ST. FINA (1238-1253)
"Poor St. Fina! Her story just annoyed the hell out of me. It's a common one for female martyrs--the Bride of Christ types. She's celebrated for 'the perfect resignation with which she accepted bodily suffering.'"

"Serafina was dirt poor all her life, but exerted herself to help others even less fortunate. She mainly stayed at home and exhausted herself doing chores and sewing and spinning for others. She prayed, a lot, like all the time."

"Eventually, she became ill and then immobilized by a condition that made it painful to move. She refused a comfy bed and opted to lie on a hard wooden board, which her body eventually grew into (yurghh!). Neglected and alone, she was nibbled at by worms and rats. She thanked God, rejoicing in the suffering that only brought her nearer to Christ, her One True Love. When she died, it is said that violets were found growing beneath her body, out of the board. A bouquet from Jesus."

"I subtitled this one 'Jesus Be My Boyfriend.' St. Fina got me thinking, perhaps unjustly, about the lengths that human beings will go to for recognition, attention. What did a girl like St. Fina have to make her mark?"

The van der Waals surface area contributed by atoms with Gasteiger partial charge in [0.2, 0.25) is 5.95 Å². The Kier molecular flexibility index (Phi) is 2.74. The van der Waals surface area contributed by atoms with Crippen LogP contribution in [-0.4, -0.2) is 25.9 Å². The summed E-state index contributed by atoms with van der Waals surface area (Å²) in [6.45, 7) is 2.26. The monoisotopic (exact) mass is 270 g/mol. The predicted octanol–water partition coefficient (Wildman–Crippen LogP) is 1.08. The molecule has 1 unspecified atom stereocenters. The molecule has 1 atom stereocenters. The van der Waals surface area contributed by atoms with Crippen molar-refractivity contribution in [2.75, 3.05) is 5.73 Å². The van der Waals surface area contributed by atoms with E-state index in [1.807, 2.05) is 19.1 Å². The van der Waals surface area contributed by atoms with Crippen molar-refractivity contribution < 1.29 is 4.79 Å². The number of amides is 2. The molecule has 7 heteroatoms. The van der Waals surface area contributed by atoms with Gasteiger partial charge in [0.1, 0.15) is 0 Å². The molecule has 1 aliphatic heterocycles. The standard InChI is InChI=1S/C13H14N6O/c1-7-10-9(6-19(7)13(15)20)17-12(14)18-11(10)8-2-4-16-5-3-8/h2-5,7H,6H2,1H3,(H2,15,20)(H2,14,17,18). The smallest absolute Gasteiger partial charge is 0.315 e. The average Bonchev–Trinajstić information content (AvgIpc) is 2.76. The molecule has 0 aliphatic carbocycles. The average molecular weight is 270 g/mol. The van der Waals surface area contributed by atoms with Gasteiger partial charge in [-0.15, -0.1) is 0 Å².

"I think it goes back to that very human desire to 'BE somebody!' That thing that partly fuels all the blogs and social networks now--Myspace, Twitter, Facebook. Even if 'being somebody!' means 'Most Suffering!' or 'Rat Bitey-est!' Terribly cynical of me, I know, but I question the humility of us. I don't know if we are actually capable of what's called selflessness, though I concede there are people of great generosity of soul and spirit. But--again--go with me here...."

"I imagined Fina as a sickly girl who silently seethed beneath all that piety, resenting and envying her frivolous pals and determining to show them all by getting the Biggest Boyfriend of All--Jesus! And the Biggest Gold Star! Of GOODNESS! I kind of think that if saints weren't saints, many of them would be musicians or actors. Forgive me, Fina, if I did you wrong."
"This is St. Francis. I've always liked St. Francis and his story. He reeks of kindness, in legend, anyway, and he likes animals. I like animals. Whatever you think (I'm a heathen, for example), Francis was apparently a good egg."
Working again with treasured longtime engineer/co-producer Jeff Stuart Saltzman, Brown recorded "Susan Storm's Ugly Sister and Other Saints and Superheroes" entirely at Saltzman's home studio (except for the tap dancing on "Zoe of Rome"), starting with the piano tracks and building from there.